“The meeting with Rabbi Bistritzky took place on a Thursday. The following night, after the Shabbos evening meal, we went to sleep – and I had a very shocking dream. In my dream, I saw my brother Yaakov suggesting that I join him on a trip to visit the Rebbe’s court in New York. As we approached the Rebbe’s room, my brother prepared me on how I’m supposed to speak to the Rebbe. I recall this now and my body trembles. He explained to me that you speak to the Rebbe gently and indirectly: The Rebbe already knows who’s standing before him and what that person is requesting.

“As it happened, when our turn came to go before the Rebbe, I moved toward the door, but I couldn’t walk in. A brilliant light came forth from the room. I stood in my place as if I had been nailed there. My brother urged me to go inside, but I couldn’t move. Finally, he had to push me through the door. As I was standing before the Rebbe, I was so awestruck that I wasn’t able to open my mouth. The Rebbe began to speak, giving me a bracha for good news and an easy and normal birth. He then informed me that contrary to what the doctors thought, I should expect the birth of a daughter, not a son, and she would be completely healthy without any medical problems.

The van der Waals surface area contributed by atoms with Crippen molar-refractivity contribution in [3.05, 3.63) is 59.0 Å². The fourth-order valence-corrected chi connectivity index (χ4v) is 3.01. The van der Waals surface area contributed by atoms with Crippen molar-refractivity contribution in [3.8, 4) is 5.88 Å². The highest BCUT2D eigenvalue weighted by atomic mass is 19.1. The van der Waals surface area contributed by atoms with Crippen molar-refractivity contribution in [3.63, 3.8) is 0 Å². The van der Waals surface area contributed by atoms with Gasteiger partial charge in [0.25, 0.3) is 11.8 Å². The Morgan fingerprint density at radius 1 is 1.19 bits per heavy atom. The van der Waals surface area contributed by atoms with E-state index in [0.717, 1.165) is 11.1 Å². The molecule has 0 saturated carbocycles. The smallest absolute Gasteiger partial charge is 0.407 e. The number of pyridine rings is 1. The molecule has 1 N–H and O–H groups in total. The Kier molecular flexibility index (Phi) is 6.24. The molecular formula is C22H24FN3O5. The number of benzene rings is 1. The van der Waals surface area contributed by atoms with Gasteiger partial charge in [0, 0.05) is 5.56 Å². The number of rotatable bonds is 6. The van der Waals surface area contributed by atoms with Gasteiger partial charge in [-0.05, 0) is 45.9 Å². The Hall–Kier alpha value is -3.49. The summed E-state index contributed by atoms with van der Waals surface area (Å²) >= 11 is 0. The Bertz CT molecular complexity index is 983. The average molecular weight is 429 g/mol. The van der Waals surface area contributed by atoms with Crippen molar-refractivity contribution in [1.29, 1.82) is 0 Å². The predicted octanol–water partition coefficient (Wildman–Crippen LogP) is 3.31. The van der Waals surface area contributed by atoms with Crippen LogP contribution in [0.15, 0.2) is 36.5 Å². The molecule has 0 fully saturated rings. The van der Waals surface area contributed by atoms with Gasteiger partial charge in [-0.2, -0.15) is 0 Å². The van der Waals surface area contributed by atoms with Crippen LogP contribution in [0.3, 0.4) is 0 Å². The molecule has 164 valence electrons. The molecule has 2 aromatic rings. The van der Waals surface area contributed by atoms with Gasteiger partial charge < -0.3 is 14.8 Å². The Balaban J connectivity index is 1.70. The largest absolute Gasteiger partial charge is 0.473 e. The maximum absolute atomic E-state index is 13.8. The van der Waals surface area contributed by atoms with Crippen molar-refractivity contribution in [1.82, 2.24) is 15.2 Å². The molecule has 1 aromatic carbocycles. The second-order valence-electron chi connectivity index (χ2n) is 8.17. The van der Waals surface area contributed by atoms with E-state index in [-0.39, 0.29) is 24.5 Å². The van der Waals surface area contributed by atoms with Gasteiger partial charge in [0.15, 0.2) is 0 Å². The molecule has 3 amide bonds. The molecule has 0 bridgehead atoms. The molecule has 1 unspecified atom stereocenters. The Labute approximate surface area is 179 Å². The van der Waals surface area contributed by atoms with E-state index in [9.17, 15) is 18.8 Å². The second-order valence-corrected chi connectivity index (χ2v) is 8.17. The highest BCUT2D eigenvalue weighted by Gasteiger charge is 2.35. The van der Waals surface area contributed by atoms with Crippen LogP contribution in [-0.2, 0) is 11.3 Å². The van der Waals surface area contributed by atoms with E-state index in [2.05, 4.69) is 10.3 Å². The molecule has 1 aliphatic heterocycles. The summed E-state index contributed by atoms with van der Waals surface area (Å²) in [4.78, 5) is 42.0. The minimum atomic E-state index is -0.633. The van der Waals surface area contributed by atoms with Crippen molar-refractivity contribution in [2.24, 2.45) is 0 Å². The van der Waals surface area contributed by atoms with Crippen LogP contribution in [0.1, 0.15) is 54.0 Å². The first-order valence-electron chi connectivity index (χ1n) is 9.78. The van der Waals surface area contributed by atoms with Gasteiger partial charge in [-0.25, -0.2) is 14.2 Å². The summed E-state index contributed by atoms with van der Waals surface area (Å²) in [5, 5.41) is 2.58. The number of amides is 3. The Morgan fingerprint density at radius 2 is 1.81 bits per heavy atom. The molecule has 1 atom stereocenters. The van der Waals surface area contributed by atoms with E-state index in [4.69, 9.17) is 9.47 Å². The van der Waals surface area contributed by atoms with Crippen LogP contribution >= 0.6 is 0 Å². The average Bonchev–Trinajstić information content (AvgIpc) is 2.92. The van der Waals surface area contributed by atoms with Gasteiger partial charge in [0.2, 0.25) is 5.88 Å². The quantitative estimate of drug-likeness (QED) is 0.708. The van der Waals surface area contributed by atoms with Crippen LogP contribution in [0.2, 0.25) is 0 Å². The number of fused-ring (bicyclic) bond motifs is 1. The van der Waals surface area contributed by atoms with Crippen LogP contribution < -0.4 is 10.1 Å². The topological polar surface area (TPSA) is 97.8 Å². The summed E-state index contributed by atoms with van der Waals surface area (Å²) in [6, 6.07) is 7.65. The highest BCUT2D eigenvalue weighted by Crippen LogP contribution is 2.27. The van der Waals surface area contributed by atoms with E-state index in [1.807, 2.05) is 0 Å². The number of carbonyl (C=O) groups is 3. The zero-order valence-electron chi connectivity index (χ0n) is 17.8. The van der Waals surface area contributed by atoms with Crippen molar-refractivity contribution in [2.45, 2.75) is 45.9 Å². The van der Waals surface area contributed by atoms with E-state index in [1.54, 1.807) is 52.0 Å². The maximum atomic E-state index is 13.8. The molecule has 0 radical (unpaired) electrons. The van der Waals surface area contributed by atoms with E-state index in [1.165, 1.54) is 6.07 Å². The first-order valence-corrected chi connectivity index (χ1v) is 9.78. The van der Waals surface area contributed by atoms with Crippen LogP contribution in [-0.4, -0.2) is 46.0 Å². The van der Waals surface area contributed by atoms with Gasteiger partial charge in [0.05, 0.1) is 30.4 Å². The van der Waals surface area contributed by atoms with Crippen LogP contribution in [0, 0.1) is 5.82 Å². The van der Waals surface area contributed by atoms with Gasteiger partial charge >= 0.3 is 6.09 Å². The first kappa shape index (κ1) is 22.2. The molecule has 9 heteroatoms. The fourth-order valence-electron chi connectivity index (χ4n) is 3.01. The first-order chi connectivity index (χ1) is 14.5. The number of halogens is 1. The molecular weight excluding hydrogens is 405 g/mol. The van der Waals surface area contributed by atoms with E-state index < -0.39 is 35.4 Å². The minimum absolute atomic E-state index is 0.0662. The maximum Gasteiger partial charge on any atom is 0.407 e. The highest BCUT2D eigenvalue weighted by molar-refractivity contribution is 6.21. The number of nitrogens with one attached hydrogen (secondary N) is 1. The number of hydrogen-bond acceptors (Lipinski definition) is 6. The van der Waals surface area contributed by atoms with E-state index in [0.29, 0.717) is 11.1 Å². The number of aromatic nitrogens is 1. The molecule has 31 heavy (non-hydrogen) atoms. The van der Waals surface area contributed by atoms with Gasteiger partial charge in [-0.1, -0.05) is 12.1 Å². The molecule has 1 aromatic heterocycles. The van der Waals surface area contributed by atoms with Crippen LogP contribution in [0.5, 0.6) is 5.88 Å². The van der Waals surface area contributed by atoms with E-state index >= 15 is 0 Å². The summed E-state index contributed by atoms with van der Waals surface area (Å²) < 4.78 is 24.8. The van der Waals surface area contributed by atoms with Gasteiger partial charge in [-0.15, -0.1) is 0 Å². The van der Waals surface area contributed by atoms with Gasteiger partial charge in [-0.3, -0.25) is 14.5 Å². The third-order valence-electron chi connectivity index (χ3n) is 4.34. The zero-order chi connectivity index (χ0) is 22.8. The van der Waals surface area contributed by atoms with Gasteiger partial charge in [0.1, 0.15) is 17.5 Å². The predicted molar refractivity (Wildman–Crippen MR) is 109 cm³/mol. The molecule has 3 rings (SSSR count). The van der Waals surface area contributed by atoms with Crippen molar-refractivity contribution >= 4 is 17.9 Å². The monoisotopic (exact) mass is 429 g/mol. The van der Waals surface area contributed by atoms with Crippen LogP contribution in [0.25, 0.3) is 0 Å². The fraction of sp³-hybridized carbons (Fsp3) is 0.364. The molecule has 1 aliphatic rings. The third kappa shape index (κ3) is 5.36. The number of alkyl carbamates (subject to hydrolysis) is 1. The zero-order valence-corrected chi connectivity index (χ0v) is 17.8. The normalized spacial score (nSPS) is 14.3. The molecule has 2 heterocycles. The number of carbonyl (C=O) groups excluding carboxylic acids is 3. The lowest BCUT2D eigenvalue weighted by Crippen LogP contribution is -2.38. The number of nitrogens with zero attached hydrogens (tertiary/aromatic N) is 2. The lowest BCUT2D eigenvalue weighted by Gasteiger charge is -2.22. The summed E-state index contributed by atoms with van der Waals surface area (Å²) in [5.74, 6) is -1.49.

“I woke up from the dream in the middle of the night and burst into tears. My husband then woke up as well, and he tried to calm me down. He pleaded with me to accept and reconcile myself to the situation. He thought that I had woken up deeply disturbed over the current state of affairs, but I was the one who saw the Rebbe so clearly. I could hardly open my mouth and it was only after several long minutes that I managed to relax. After I washed my hands, I told my husband the amazing dream.

“From that moment on, something incredible happened – all of my fears disappeared and I became completely calm. The dream was so vivid that it was clear to me that the doctors were making a mistake. Yet, there were still many people around me who tried to sow the seeds of pessimism. They were worried that I was climbing a tree of faith that was far too high for me and I was liable to face serious disappointment when the moment of truth came. However, the Rebbe’s words continued to reverberate in my head, and it was clear to me that the doctors’ predictions would not come to pass.”


It seems that the events from those days continue to overwhelm Mrs. Bitton, as she continued her story in a voice cracking from emotion.